Each year the Virginia Department of Agriculture hosts a blind tasting of Virginia wines, awarding the top wine the Virginia “Governor’s Cup.” It is no mistake that three of the last seven Governor’s Cup awards hail from the ‘98 vintage. We had the good fortune to include all three in this tasting: Barboursville Cabernet Sauvignon Reserve (‘07 winner), Rockbridge DeChiel Merlot (‘01 winner) and the Valhalla Syrah (‘00 winner). What it says of the wines .... or of the judges awarding the distinction .... that none of the Governor Cup winners took first or second in this tasting (the B’ville Cabernet Reserve did score a third place ranking by the group and 2 of the 3 made it into my top 3 wines), I cannot say. It could mean any one of a number of things that might best be left to those more discerning than myself.

After pulling off the blinders, we decided we to lighten the evening with some food and less formal discussion, and perhaps see how badly some Virginia Chardonnays from the ‘98 vintage might have oxidized. We tasted each of the Chards with eyes, if not mouths, wide open. To describe most of us as skeptical would not begin to scratch our sentiment. But after the first sip, we took a second look in amazement.

Linden Hardscrabble White (100% Chardonnay) 1998Linden Hardscrabble White (100% Chardonnay) 1998
Undoubtedly and easily, the surprise wine of the night. People kept picking up the bottle to look and see if it really listed itself as a ‘98. It did. And it was delectable. An excellent wine with crisp acidity, yet great length and great depth. An attack of apple, butter, butterscotch and an etching of hazelnut. The finish is long and clean with acidity that strips out the butterscotch. This tastes much like an aged Grand Cru Chablis or lighter Puligny Montrechet.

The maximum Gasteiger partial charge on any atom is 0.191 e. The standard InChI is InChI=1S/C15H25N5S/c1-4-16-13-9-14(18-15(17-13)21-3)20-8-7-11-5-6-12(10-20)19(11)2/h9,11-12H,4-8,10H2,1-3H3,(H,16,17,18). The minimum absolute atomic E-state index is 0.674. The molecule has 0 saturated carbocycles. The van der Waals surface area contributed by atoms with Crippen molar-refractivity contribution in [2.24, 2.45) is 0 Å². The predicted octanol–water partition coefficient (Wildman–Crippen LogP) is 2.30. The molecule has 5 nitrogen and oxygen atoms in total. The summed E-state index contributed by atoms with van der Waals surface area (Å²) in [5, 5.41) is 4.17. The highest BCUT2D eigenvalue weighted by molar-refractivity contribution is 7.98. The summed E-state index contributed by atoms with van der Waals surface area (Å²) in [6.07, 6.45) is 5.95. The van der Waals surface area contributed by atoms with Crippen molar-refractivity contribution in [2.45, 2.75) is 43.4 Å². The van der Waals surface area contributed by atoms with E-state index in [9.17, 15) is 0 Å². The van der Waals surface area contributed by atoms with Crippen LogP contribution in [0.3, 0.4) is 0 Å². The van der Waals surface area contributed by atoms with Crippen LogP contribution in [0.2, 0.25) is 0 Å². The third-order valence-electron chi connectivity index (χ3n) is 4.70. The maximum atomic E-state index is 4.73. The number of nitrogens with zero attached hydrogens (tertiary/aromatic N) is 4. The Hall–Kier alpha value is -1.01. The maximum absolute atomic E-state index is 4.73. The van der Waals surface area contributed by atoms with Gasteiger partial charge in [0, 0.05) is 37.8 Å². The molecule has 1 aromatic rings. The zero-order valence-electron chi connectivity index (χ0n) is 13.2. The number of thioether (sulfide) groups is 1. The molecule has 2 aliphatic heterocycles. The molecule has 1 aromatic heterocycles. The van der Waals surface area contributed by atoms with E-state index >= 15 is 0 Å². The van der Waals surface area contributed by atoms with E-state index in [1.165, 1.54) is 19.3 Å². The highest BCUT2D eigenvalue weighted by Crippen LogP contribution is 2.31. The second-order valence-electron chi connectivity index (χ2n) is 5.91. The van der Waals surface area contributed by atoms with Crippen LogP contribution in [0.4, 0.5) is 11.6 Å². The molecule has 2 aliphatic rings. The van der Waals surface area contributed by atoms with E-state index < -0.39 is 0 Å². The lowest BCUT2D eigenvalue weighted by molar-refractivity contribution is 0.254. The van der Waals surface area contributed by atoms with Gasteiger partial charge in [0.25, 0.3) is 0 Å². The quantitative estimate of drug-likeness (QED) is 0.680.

Rockbridge Winery Reserve Chardonnay 1996Rockbridge Winery Chardonnay Reserve 1998
Oxidized. Very oaky and toasty .... and thoroughly, completely and utterly oxidized.

Rockbridge Winery Reserve Chardonnay 1996
Oh my freaking, geeky self! A white ‘96 ... from Virginia .... that’s drinkable? This was beyond merely “drinkable.” It was delicious. A good wine with apple fruit and lemon and citrus flavors. But it lacked the depth and nuance of the Linden Hardscrabble White.

But what did this all mean? What did this tasting accomplish? After all, any arbitrary selection of thirteen people can plop themselves down, fill up glasses and proceed to swill wine and pontificate in sozzled voices. And any collection of Virginia wine chauvinists can gather to celebrate a wine made in Virginia. The meaning of this tasting is simply this: wine geeks are not known for being shy about opinions. They often take painful pleasure in parsing distinctions that rarely have the diameter of ... a yeast cell. If you have ever lurked about a wine board on the web, you know full well how painful the parsing can be. At times, bulletin board wine geeks make lawyers look noble.

The absence of endless, individual parsing over distinctions without a difference pleasantly marked the evening. The collective, general uniformity from the tasting group’s comments, individual wine rankings aside, made the event that much more remarkable. A French wine intern working for Rockbridge Winery, Vincent Benezit, best summed up the consensus, “These are some excellent wines.” The weight of his comment came not so much from what Benezit said, but what he did not say. He never qualified the wines by saying, as is sometimes heard from the national wine press, “good for a Virginia wine” with the backhanded compliment fully intended to insult. The absence of any qualifier emphasized the wines’ quality. The wines represent not just good wines from Virginia. They represent excellent wines. Period.

Boyce (BEB)